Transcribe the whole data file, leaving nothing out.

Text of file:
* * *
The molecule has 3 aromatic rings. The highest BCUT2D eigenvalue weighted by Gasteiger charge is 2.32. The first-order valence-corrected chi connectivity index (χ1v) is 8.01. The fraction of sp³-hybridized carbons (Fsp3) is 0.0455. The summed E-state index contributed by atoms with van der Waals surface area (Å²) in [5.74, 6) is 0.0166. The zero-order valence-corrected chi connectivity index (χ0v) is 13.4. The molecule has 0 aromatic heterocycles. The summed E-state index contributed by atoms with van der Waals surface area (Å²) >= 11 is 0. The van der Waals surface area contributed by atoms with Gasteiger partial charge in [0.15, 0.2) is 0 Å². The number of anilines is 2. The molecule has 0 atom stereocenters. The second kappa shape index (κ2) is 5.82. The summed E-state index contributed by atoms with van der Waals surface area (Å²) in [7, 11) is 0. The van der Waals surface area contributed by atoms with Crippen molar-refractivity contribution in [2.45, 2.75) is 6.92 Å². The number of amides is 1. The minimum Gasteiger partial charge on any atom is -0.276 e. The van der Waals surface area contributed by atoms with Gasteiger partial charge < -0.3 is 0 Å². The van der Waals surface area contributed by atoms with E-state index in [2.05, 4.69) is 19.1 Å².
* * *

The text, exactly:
The molecule has 3 aromatic rings. The highest BCUT2D eigenvalue weighted by Gasteiger charge is 2.32. The first-order valence-corrected chi connectivity index (χ1v) is 8.01. The fraction of sp³-hybridized carbons (Fsp3) is 0.0455. The summed E-state index contributed by atoms with van der Waals surface area (Å²) in [5.74, 6) is 0.0166. The zero-order valence-corrected chi connectivity index (χ0v) is 13.4. The molecule has 0 aromatic heterocycles. The summed E-state index contributed by atoms with van der Waals surface area (Å²) >= 11 is 0. The van der Waals surface area contributed by atoms with Gasteiger partial charge in [0.15, 0.2) is 0 Å². The number of anilines is 2. The molecule has 0 atom stereocenters. The second kappa shape index (κ2) is 5.82. The summed E-state index contributed by atoms with van der Waals surface area (Å²) in [7, 11) is 0. The van der Waals surface area contributed by atoms with Crippen molar-refractivity contribution in [2.45, 2.75) is 6.92 Å². The number of amides is 1. The minimum Gasteiger partial charge on any atom is -0.276 e. The van der Waals surface area contributed by atoms with Gasteiger partial charge < -0.3 is 0 Å². The van der Waals surface area contributed by atoms with E-state index in [2.05, 4.69) is 19.1 Å².